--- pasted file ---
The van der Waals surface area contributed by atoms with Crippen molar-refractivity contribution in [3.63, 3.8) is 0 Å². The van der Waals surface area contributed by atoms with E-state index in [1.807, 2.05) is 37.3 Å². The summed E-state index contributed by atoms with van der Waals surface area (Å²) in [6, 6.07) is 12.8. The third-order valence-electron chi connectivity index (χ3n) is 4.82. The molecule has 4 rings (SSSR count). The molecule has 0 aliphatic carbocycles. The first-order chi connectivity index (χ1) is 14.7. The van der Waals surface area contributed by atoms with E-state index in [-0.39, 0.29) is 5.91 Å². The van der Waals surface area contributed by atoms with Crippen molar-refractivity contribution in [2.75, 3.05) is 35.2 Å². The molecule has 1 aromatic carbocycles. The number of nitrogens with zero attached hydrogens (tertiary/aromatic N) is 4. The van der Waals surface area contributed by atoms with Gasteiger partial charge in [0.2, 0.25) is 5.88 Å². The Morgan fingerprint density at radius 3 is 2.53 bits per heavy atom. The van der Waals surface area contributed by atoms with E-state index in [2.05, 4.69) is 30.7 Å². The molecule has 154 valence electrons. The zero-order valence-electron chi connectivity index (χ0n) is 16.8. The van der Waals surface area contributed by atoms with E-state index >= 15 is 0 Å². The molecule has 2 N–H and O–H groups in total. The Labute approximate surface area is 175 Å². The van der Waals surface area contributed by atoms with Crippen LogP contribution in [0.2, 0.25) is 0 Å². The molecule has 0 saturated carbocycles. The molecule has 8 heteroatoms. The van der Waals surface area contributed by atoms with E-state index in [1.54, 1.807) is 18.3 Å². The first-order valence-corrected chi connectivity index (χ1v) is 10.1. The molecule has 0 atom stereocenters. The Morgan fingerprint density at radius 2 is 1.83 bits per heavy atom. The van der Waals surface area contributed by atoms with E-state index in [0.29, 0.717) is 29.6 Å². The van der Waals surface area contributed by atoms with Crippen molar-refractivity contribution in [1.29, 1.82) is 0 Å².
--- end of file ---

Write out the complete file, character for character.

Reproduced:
The van der Waals surface area contributed by atoms with Crippen molar-refractivity contribution in [3.63, 3.8) is 0 Å². The van der Waals surface area contributed by atoms with E-state index in [1.807, 2.05) is 37.3 Å². The summed E-state index contributed by atoms with van der Waals surface area (Å²) in [6, 6.07) is 12.8. The third-order valence-electron chi connectivity index (χ3n) is 4.82. The molecule has 4 rings (SSSR count). The molecule has 0 aliphatic carbocycles. The first-order chi connectivity index (χ1) is 14.7. The van der Waals surface area contributed by atoms with E-state index in [-0.39, 0.29) is 5.91 Å². The van der Waals surface area contributed by atoms with Crippen molar-refractivity contribution in [2.75, 3.05) is 35.2 Å². The molecule has 1 aromatic carbocycles. The number of nitrogens with zero attached hydrogens (tertiary/aromatic N) is 4. The van der Waals surface area contributed by atoms with Gasteiger partial charge in [0.2, 0.25) is 5.88 Å². The Morgan fingerprint density at radius 3 is 2.53 bits per heavy atom. The van der Waals surface area contributed by atoms with E-state index in [2.05, 4.69) is 30.7 Å². The molecule has 154 valence electrons. The zero-order valence-electron chi connectivity index (χ0n) is 16.8. The van der Waals surface area contributed by atoms with E-state index >= 15 is 0 Å². The molecule has 2 N–H and O–H groups in total. The Labute approximate surface area is 175 Å². The van der Waals surface area contributed by atoms with Crippen LogP contribution in [0.2, 0.25) is 0 Å². The molecule has 0 saturated carbocycles. The molecule has 8 heteroatoms. The van der Waals surface area contributed by atoms with E-state index in [1.54, 1.807) is 18.3 Å². The first-order valence-corrected chi connectivity index (χ1v) is 10.1. The molecule has 0 atom stereocenters. The Morgan fingerprint density at radius 2 is 1.83 bits per heavy atom. The van der Waals surface area contributed by atoms with E-state index in [0.29, 0.717) is 29.6 Å². The van der Waals surface area contributed by atoms with Crippen molar-refractivity contribution in [1.29, 1.82) is 0 Å².